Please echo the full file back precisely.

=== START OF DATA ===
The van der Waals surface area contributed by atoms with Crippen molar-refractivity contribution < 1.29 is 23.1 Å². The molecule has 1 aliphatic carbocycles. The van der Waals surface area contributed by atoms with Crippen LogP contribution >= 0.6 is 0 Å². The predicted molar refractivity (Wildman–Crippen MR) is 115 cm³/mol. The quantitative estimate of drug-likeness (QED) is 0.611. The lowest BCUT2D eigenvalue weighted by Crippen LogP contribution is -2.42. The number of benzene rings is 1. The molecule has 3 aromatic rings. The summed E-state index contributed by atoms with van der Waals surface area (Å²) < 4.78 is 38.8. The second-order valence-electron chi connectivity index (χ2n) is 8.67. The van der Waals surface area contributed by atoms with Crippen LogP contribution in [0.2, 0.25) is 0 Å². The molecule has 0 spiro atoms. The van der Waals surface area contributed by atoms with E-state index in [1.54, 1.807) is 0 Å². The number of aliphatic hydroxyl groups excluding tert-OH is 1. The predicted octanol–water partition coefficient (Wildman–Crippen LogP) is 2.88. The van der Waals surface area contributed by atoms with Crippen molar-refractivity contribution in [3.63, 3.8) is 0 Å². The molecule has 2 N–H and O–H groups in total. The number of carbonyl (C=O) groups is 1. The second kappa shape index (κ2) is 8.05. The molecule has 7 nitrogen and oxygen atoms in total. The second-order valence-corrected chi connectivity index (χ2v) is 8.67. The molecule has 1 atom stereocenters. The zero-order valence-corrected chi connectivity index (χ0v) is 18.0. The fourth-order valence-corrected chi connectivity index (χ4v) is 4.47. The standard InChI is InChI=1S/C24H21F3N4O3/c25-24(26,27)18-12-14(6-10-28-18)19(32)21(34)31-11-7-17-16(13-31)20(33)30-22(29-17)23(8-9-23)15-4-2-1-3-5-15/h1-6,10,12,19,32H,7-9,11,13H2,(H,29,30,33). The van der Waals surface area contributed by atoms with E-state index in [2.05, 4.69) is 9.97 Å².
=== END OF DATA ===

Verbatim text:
The van der Waals surface area contributed by atoms with Crippen molar-refractivity contribution < 1.29 is 23.1 Å². The molecule has 1 aliphatic carbocycles. The van der Waals surface area contributed by atoms with Crippen LogP contribution >= 0.6 is 0 Å². The predicted molar refractivity (Wildman–Crippen MR) is 115 cm³/mol. The quantitative estimate of drug-likeness (QED) is 0.611. The lowest BCUT2D eigenvalue weighted by Crippen LogP contribution is -2.42. The number of benzene rings is 1. The molecule has 3 aromatic rings. The summed E-state index contributed by atoms with van der Waals surface area (Å²) < 4.78 is 38.8. The second-order valence-electron chi connectivity index (χ2n) is 8.67. The van der Waals surface area contributed by atoms with Crippen LogP contribution in [0.2, 0.25) is 0 Å². The molecule has 0 spiro atoms. The van der Waals surface area contributed by atoms with E-state index in [1.54, 1.807) is 0 Å². The number of aliphatic hydroxyl groups excluding tert-OH is 1. The predicted octanol–water partition coefficient (Wildman–Crippen LogP) is 2.88. The van der Waals surface area contributed by atoms with Crippen molar-refractivity contribution in [3.63, 3.8) is 0 Å². The molecule has 2 N–H and O–H groups in total. The number of carbonyl (C=O) groups is 1. The second kappa shape index (κ2) is 8.05. The molecule has 7 nitrogen and oxygen atoms in total. The second-order valence-corrected chi connectivity index (χ2v) is 8.67. The molecule has 1 atom stereocenters. The zero-order valence-corrected chi connectivity index (χ0v) is 18.0. The fourth-order valence-corrected chi connectivity index (χ4v) is 4.47. The standard InChI is InChI=1S/C24H21F3N4O3/c25-24(26,27)18-12-14(6-10-28-18)19(32)21(34)31-11-7-17-16(13-31)20(33)30-22(29-17)23(8-9-23)15-4-2-1-3-5-15/h1-6,10,12,19,32H,7-9,11,13H2,(H,29,30,33). The van der Waals surface area contributed by atoms with E-state index in [2.05, 4.69) is 9.97 Å².